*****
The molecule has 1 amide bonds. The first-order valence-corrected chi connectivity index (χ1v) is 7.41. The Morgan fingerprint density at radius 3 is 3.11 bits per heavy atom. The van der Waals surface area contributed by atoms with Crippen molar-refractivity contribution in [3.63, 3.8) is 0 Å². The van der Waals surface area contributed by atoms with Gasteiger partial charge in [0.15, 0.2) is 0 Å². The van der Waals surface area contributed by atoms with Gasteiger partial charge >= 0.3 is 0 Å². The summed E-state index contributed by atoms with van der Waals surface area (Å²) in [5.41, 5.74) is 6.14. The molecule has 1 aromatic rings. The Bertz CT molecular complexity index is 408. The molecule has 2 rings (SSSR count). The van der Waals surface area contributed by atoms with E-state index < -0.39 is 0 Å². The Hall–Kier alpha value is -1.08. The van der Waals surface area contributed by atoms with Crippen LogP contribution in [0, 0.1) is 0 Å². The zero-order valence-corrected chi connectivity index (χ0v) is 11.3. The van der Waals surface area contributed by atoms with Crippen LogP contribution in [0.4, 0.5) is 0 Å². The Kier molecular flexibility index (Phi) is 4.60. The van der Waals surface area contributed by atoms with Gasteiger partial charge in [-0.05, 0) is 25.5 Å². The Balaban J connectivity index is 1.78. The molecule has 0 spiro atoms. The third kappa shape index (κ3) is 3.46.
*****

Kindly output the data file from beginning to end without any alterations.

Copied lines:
The molecule has 1 amide bonds. The first-order valence-corrected chi connectivity index (χ1v) is 7.41. The Morgan fingerprint density at radius 3 is 3.11 bits per heavy atom. The van der Waals surface area contributed by atoms with Crippen molar-refractivity contribution in [3.63, 3.8) is 0 Å². The van der Waals surface area contributed by atoms with Gasteiger partial charge in [0.15, 0.2) is 0 Å². The van der Waals surface area contributed by atoms with Gasteiger partial charge >= 0.3 is 0 Å². The summed E-state index contributed by atoms with van der Waals surface area (Å²) in [5.41, 5.74) is 6.14. The molecule has 1 aromatic rings. The Bertz CT molecular complexity index is 408. The molecule has 2 rings (SSSR count). The van der Waals surface area contributed by atoms with E-state index < -0.39 is 0 Å². The Hall–Kier alpha value is -1.08. The van der Waals surface area contributed by atoms with Crippen LogP contribution in [0, 0.1) is 0 Å². The zero-order valence-corrected chi connectivity index (χ0v) is 11.3. The van der Waals surface area contributed by atoms with Crippen LogP contribution in [0.4, 0.5) is 0 Å². The Kier molecular flexibility index (Phi) is 4.60. The van der Waals surface area contributed by atoms with Gasteiger partial charge in [-0.05, 0) is 25.5 Å². The Balaban J connectivity index is 1.78. The molecule has 0 spiro atoms. The third kappa shape index (κ3) is 3.46.